Application owners need to architect their apps to become more network-aware and make dynamic decisions on optimizing their interfaces and federating computing to ensure lower latencies.

The White Paper on ‘Connected Experiences’, co-authored by Mr. Chandrasekar Ramamoorthy and Mr. Sourabh Chowdhury of Mozark examines the concept of end-user quality of experience measurement in detail and how networks, CDNs, and application owners need to come together to deliver a superior connected experience. It specifically provides deep research based observations on the state of video, network and conferencing experiences in India.

Traditionally, quality of connectivity has been measured using a simple quality of service (QoS) measure called network speed (or downlink throughput). However, every use case has a different QoS requirement. For example, a Video-on-demand streaming requires high initial peak throughput for filling up the initial buffer but subsequently the requirement to refill video buffers drops. For video conferencing though, the consistency of network speeds is more critical than peak network speed. Moreover, data access happens predominantly through the mobile network in India. Given the high population density, high per capita data consumption, and low per capita spectrum availability, focusing on simple measures like network speed will require levels of infrastructure spending that may be unrealistic for India. Thus, we must look at smart measures to deliver quality of connectivity. For example, to deliver a world-class video experience, the network needs to deliver speeds of 14 Mbps which is something imminently achievable rather than chasing speeds of 50 Mbps that just shows us as one of the top countries in a network speed ranking and may drive us down the path of wasteful infrastructure investments. Focusing on end to end-user experience metrics by use case rather than last-mile network speeds, incentivises stakeholders such as cloud providers, CDNs, and application owners to contribute to improving the quality of connected experience across the country.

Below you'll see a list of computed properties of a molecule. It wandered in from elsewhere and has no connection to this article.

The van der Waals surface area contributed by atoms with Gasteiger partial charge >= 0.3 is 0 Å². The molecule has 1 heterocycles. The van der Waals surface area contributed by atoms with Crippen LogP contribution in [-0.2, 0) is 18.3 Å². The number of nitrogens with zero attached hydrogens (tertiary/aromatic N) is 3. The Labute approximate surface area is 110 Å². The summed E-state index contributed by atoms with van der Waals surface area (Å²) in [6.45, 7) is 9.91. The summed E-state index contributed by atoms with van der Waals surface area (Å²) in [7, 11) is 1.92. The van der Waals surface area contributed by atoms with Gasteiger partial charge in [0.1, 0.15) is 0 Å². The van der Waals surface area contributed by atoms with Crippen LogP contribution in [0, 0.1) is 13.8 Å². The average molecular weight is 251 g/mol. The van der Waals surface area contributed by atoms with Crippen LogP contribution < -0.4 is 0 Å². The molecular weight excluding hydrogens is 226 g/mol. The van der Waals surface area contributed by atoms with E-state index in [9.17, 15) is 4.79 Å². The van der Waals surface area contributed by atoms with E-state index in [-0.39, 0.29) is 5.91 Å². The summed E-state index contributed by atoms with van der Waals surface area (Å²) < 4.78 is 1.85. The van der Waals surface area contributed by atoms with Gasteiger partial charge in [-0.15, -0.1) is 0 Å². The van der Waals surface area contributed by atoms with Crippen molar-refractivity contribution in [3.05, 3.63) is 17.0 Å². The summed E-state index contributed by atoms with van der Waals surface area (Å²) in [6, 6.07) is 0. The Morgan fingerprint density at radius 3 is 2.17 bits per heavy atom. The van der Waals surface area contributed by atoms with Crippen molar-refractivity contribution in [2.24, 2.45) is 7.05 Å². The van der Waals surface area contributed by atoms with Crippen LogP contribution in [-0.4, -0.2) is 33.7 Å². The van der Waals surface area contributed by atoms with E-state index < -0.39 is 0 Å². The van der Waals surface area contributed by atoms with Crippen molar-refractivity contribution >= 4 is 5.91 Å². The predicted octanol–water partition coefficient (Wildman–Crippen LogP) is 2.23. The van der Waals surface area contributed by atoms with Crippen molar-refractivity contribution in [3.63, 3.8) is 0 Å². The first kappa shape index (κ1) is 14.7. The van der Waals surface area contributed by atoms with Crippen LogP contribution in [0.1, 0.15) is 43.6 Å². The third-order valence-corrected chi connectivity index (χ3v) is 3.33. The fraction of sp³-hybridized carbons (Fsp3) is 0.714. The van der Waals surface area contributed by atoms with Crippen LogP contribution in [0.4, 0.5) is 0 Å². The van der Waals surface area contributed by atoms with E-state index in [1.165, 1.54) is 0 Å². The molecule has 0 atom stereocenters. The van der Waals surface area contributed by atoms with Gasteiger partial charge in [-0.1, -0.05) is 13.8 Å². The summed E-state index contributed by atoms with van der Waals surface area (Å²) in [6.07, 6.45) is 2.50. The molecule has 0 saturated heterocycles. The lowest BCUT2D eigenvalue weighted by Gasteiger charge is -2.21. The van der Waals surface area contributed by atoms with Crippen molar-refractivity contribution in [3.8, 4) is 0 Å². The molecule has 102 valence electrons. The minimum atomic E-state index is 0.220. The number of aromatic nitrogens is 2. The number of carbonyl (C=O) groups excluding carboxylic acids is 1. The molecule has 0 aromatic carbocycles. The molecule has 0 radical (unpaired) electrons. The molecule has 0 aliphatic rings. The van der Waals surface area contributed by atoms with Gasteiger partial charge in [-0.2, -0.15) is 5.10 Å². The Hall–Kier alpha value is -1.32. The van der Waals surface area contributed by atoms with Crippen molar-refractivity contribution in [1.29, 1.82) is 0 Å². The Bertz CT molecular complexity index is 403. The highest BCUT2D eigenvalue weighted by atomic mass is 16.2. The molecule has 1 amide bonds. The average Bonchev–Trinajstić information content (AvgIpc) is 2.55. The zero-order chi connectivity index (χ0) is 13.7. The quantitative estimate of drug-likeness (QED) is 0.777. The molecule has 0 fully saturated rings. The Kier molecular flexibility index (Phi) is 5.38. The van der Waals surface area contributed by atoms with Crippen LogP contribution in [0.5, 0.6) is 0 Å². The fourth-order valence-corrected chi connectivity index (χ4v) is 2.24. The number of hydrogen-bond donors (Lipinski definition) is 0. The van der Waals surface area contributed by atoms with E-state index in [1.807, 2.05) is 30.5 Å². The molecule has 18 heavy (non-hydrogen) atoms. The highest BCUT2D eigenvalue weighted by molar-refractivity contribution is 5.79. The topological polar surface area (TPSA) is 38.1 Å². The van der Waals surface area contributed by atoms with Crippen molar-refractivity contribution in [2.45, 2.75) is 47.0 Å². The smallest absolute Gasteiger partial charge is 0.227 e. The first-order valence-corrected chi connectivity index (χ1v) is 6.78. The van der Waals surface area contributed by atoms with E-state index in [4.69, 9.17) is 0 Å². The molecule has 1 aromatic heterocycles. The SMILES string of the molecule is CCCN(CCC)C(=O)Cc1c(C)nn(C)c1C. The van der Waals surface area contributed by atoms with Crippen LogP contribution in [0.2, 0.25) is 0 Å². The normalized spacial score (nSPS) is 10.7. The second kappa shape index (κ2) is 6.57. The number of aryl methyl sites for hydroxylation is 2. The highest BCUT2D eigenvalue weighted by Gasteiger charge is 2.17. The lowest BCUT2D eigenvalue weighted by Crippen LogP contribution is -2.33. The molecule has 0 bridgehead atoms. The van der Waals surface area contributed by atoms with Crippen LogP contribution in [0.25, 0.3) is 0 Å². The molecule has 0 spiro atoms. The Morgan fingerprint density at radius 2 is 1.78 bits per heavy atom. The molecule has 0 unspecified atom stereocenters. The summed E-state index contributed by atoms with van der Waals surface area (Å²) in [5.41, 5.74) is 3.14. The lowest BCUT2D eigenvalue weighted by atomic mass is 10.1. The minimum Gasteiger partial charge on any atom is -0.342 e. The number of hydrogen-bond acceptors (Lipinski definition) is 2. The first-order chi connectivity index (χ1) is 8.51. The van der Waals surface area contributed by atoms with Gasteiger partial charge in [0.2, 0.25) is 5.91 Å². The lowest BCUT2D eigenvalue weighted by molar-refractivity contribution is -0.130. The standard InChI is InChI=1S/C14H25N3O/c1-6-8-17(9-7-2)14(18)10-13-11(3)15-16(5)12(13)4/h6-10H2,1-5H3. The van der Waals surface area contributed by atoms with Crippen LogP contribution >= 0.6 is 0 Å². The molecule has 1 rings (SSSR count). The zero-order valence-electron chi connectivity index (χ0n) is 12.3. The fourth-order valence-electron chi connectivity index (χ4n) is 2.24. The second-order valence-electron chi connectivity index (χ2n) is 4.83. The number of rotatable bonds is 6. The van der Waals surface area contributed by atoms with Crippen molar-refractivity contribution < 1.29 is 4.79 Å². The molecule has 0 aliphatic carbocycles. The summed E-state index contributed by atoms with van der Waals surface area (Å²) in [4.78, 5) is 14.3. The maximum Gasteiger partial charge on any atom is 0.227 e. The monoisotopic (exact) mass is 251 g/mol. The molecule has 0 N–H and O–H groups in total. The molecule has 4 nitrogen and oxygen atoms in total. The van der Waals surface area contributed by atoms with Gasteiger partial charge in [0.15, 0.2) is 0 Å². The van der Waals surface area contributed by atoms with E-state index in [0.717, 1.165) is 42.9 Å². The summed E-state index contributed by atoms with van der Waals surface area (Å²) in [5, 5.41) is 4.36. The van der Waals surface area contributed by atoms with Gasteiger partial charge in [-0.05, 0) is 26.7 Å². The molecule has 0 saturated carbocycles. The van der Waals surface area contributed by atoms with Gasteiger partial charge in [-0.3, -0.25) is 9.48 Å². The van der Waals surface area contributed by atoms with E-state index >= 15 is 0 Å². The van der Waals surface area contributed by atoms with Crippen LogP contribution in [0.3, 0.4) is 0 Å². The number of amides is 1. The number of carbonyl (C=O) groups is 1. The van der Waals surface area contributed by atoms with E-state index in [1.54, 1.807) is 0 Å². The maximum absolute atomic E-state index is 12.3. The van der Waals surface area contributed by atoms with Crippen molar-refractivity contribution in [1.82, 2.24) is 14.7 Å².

Going forward, India must aim to be amongst the top 10 countries that are leveraging new technologies to deliver a superior connected experience to its citizens. In order to deliver high-quality data connectivity across the country, India must set itself realistic targets on the quality of connectivity. CT Bureau

Click to comment

You must be logged in to post a comment Login

Leave a Reply

Copyright © 2024 Communications Today

error: Content is protected !!